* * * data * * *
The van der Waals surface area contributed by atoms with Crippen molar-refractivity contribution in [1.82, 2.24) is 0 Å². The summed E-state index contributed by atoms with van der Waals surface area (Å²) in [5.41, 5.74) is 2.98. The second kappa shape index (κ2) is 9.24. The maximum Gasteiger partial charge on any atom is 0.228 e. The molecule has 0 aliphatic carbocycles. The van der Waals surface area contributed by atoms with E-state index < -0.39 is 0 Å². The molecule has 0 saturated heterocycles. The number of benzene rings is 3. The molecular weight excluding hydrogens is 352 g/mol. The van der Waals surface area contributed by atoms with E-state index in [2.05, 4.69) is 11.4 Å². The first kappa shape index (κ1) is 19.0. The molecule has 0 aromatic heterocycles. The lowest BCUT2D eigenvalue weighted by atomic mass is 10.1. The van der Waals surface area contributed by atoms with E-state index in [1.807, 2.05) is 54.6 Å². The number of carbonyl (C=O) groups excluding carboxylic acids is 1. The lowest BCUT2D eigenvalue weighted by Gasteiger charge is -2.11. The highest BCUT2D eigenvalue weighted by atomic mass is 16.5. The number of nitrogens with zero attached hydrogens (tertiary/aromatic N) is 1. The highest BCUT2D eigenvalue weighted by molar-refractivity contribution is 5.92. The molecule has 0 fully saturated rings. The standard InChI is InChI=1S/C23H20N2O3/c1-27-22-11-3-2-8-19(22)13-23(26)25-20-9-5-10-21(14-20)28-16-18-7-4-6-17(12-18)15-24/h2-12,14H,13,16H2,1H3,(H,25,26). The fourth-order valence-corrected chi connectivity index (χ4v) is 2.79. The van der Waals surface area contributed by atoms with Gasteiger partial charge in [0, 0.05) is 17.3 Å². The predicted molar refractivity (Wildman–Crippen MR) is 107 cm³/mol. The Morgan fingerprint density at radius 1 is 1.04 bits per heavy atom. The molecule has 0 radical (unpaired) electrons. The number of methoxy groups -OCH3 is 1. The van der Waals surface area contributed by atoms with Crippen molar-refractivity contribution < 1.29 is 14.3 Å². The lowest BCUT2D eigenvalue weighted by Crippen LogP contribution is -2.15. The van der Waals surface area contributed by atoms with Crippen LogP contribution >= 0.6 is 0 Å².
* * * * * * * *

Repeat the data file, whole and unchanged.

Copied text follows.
The van der Waals surface area contributed by atoms with Crippen molar-refractivity contribution in [1.82, 2.24) is 0 Å². The summed E-state index contributed by atoms with van der Waals surface area (Å²) in [5.41, 5.74) is 2.98. The second kappa shape index (κ2) is 9.24. The maximum Gasteiger partial charge on any atom is 0.228 e. The molecule has 0 aliphatic carbocycles. The van der Waals surface area contributed by atoms with E-state index < -0.39 is 0 Å². The molecule has 0 saturated heterocycles. The number of benzene rings is 3. The molecular weight excluding hydrogens is 352 g/mol. The van der Waals surface area contributed by atoms with E-state index in [2.05, 4.69) is 11.4 Å². The first kappa shape index (κ1) is 19.0. The molecule has 0 aromatic heterocycles. The lowest BCUT2D eigenvalue weighted by atomic mass is 10.1. The van der Waals surface area contributed by atoms with E-state index in [1.807, 2.05) is 54.6 Å². The number of carbonyl (C=O) groups excluding carboxylic acids is 1. The lowest BCUT2D eigenvalue weighted by Gasteiger charge is -2.11. The highest BCUT2D eigenvalue weighted by atomic mass is 16.5. The number of nitrogens with zero attached hydrogens (tertiary/aromatic N) is 1. The highest BCUT2D eigenvalue weighted by molar-refractivity contribution is 5.92. The molecule has 0 fully saturated rings. The standard InChI is InChI=1S/C23H20N2O3/c1-27-22-11-3-2-8-19(22)13-23(26)25-20-9-5-10-21(14-20)28-16-18-7-4-6-17(12-18)15-24/h2-12,14H,13,16H2,1H3,(H,25,26). The fourth-order valence-corrected chi connectivity index (χ4v) is 2.79. The van der Waals surface area contributed by atoms with Gasteiger partial charge in [0, 0.05) is 17.3 Å². The predicted molar refractivity (Wildman–Crippen MR) is 107 cm³/mol. The Morgan fingerprint density at radius 1 is 1.04 bits per heavy atom. The molecule has 0 radical (unpaired) electrons. The number of methoxy groups -OCH3 is 1. The van der Waals surface area contributed by atoms with Crippen molar-refractivity contribution < 1.29 is 14.3 Å². The lowest BCUT2D eigenvalue weighted by Crippen LogP contribution is -2.15. The van der Waals surface area contributed by atoms with Crippen LogP contribution >= 0.6 is 0 Å².